Ready, Set, Run: Revamped National Marathon Takes to the Streets of Washington
The forecast includes a chance of rain, but that won’t deter the 30,000 runners who will line up on Constitution Avenue and run across the National Mall and through D.C. neighborhoods along the way to finishing 13.1 miles or 26.2 miles.
Washington’s National Marathon is back, rebranded as a Rock ‘n’ Roll USA Marathon and scheduled for Saturday. It touts itself as the only marathon run exclusively in Washington, D.C. (Purists will note that the Marine Corps Marathon starts and finishes in Virginia.)
In general, marathon running is a trend on the upswing, growing alongside urban road racing across the country, and the District’s racing scene is no exception.
This year, runners can expect some course modifications, a steep new hill to climb and some quiet time by the Anacostia River during the second half.
In 2013, runners will experience a brand new start line and a more scenic course. “We believe the new start line’s close proximity to center city hotels and more than five Metro stops within one mile will ensure the best possible experience for both the city and our race participants,” said Adam Zocks, vice president at Competitor Group Inc. and the director of this year’s race.
According to information provided by CGI, the half- and full marathons start simultaneously on Constitution Avenue at 14th Street. The new route heads westbound on Constitution Avenue with views of the White House on the right and the Washington Monument on the left. The route makes a left on Virginia Avenue near George Washington University, looping back toward the National Mall and the Lincoln Memorial. The course then crosses the Arlington Memorial Bridge and immediately loops back to head back to the Rock Creek and Potomac parkways.
Both full- and half-marathon runners share the same course for the first 12.2 miles before the half-marathoners split and head to the finish line at RFK Stadium. The full marathoners turn toward the Capitol for the second half, which includes a run around Fort McNair to Nationals Park and more than 3 miles along the Anacostia River. As in previous years, RFK Stadium will host the finish line festival and post-race concert.
Runners who initially thought the new course had fewer hills are in for a surprise. The new route eliminates the Connecticut Avenue climb between Dupont Circle and Adams Morgan, but it adds the “Calvert Hill,” the steep slope that connects Rock Creek Park to the Woodley Park neighborhood. The Calvert Hill is a 71-foot elevation gain, according to estimates on Strava, a running website, and a 9.6 percent grade. By contrast, the infamous “Heartbreak Hill” at the Boston Marathon’s mile 20 measures a 4.3 percent grade (though Heartbreak Hill is an 80-foot elevation gain over .4 mile, as compared with the Calvert Hill’s .1 mile).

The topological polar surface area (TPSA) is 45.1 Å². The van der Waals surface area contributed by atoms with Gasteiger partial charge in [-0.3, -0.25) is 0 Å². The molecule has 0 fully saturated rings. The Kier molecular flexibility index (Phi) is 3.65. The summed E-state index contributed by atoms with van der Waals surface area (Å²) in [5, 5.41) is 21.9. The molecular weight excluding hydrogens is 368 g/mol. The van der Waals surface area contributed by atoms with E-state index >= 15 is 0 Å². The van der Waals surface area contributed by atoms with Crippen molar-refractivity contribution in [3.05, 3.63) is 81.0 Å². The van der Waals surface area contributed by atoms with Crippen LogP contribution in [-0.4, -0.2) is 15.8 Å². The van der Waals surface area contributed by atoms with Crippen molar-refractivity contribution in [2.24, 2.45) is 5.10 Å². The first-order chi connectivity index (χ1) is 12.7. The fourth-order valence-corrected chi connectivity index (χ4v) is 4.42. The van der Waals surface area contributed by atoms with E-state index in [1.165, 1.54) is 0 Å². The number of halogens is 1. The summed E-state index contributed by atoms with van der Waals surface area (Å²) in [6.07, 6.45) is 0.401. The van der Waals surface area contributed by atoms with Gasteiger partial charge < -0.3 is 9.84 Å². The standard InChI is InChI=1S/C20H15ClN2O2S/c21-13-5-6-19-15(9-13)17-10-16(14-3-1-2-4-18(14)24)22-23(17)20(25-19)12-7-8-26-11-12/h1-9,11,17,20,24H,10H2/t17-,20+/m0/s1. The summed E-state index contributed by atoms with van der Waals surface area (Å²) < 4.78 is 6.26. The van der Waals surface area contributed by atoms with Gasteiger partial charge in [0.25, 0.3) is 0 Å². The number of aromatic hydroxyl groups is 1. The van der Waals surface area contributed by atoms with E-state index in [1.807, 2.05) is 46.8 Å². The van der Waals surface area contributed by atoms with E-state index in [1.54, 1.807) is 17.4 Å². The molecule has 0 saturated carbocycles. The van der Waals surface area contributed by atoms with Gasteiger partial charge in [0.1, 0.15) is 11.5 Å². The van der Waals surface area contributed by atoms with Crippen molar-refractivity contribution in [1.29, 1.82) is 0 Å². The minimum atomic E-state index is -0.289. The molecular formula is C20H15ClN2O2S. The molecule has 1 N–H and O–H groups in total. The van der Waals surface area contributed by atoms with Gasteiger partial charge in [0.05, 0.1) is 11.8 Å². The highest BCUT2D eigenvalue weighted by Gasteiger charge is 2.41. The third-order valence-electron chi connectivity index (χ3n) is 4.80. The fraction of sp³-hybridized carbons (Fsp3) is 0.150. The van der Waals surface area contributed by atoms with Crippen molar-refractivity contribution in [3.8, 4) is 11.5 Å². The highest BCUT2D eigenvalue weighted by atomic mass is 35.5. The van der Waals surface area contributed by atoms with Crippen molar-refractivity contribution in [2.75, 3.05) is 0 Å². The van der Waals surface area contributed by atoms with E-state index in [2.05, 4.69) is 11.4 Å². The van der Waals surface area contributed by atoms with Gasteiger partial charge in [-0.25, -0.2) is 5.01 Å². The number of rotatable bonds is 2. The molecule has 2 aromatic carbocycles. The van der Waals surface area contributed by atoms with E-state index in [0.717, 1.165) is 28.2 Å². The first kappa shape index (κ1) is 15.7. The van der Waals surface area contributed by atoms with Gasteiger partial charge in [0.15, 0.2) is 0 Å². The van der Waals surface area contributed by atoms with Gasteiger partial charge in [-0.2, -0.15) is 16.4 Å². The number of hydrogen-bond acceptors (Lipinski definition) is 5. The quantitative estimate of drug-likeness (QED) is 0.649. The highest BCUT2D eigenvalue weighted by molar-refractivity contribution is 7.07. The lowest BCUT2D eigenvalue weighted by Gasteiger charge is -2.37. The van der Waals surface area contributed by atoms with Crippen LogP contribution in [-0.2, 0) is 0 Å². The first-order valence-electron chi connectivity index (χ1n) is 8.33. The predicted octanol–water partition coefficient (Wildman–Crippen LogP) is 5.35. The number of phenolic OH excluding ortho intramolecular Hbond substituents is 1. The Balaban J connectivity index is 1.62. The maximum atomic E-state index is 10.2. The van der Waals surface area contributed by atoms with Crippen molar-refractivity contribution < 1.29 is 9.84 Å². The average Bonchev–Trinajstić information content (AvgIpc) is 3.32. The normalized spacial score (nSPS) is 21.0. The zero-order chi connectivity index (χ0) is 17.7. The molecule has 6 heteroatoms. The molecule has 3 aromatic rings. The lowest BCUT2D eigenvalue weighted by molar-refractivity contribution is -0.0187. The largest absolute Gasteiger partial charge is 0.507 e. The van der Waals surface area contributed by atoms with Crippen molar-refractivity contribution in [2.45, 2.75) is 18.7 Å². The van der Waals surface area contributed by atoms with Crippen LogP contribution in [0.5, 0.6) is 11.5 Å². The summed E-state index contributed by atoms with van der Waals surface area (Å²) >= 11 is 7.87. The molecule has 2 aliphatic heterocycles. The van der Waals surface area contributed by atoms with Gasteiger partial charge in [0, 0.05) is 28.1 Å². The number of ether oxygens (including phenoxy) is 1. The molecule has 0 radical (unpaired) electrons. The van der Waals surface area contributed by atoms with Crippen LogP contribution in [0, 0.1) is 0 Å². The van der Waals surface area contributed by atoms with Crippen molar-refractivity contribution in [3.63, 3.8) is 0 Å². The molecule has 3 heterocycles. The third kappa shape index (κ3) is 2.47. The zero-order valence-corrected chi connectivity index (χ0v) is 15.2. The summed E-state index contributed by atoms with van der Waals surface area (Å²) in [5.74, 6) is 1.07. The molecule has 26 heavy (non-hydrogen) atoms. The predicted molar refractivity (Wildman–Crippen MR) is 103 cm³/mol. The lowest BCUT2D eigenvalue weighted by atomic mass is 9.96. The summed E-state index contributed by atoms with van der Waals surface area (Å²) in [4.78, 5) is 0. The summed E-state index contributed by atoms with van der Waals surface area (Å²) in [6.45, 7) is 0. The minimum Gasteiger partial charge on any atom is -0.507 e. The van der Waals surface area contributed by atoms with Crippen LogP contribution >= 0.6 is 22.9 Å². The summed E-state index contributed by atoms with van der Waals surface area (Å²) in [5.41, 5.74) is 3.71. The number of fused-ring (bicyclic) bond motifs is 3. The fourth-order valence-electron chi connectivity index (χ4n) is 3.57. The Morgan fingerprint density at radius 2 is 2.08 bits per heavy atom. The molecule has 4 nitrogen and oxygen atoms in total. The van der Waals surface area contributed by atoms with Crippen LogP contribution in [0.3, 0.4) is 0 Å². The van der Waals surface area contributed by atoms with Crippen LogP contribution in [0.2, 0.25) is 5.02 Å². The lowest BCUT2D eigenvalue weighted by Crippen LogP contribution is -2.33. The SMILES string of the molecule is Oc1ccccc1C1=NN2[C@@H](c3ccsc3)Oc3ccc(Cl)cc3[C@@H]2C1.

“It’s really not that horrible,” said Brian Danza, president of DC Road Runners, an organization that has helped train runners for the event. “I would much rather run up that hill than slog my way up 18th, Connecticut and Columbia.”
D.C. wasn’t always the road-racing-crazed town that it is now. In 2006, the Greater Washington Sports Alliance started the first D.C. National Marathon, with fewer than 700 finishers (no data is available on how many may have dropped out along the way). As the marathon grew in popularity, so did the corporate interest, and SunTrust bank became the official sponsor in 2008.
But by 2011, the race had gotten crowded and chaotic. Runners complained about the lack of mile markers and course time clocks throughout the event and disorganization at the starting line.
Also, Washington’s cash-strapped Metro could not adjust its Saturday schedule for the race. Without an early Metro train, many runners who relied on public transportation came late to the start.
In July 2011, CGI, a global media and event entertainment company, swooped in to acquire the SunTrust National Marathon. It was rebranded as SunTrust Rock ‘n’ Roll USA under CGI’s flagship Rock ‘n’ Roll Marathon Series.
With the new leadership came better organization. Mile markers returned to each post, as well as course clocks around the route. Metro has announced it will open at 5 a.m. to accommodate runners. The corrals in 2012 were more organized than in 2011, according to several race-goers who ran both years. CGI has increased capacity and turnout. In 2011, runner capacity was 15,000, nearly half of what Rock ‘n’ Roll expects for 2013 at the sold-out event.
“We take pride in providing a well-organized event that focuses on the runner experience from start to finish,” Zocks said. “The start line will have 33 corrals segmented by anticipated finish times (wave start), and there will be clear mile marks, kilometer marks and other necessary signage on the course.”
“Competitor Group has fairly deep pockets, tons of logistical experience, pre-negotiated sponsorship deals, and name brand recognition. All of these things bring a level of professionalism to the event that was hard to achieve by a nonprofit organization. All of these things have largely changed the race for the better, giving all runners a more uniform experience, with all the amenities they have come to expect,” Danza said.
“I am, however, weary of organizations that cater to people who have not adequately trained to run a marathon. It is a serious endeavor, and should not be treated as a life ‘check-box’,” Danza added.
“Check-box” or not, a marathon is an impressive run and inspiring to watch. Race-running and race-watching tips are included here.